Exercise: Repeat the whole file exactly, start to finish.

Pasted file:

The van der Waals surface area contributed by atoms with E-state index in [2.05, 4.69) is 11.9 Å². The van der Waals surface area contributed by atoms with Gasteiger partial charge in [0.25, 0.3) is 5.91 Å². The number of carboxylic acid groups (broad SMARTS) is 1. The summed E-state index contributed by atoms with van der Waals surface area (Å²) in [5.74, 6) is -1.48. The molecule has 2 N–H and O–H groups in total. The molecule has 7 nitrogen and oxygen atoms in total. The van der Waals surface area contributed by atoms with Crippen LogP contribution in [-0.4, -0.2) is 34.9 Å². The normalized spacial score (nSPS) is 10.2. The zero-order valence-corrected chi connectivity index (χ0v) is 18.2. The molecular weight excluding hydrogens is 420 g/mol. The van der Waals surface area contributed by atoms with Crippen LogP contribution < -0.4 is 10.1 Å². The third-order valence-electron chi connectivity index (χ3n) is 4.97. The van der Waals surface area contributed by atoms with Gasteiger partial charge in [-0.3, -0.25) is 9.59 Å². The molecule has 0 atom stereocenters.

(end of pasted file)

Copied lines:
The van der Waals surface area contributed by atoms with E-state index in [2.05, 4.69) is 11.9 Å². The van der Waals surface area contributed by atoms with Gasteiger partial charge in [0.25, 0.3) is 5.91 Å². The number of carboxylic acid groups (broad SMARTS) is 1. The summed E-state index contributed by atoms with van der Waals surface area (Å²) in [5.74, 6) is -1.48. The molecule has 2 N–H and O–H groups in total. The molecule has 7 nitrogen and oxygen atoms in total. The van der Waals surface area contributed by atoms with Crippen LogP contribution in [-0.4, -0.2) is 34.9 Å². The normalized spacial score (nSPS) is 10.2. The zero-order valence-corrected chi connectivity index (χ0v) is 18.2. The molecular weight excluding hydrogens is 420 g/mol. The van der Waals surface area contributed by atoms with Crippen LogP contribution < -0.4 is 10.1 Å². The third-order valence-electron chi connectivity index (χ3n) is 4.97. The van der Waals surface area contributed by atoms with Gasteiger partial charge in [-0.3, -0.25) is 9.59 Å². The molecule has 0 atom stereocenters.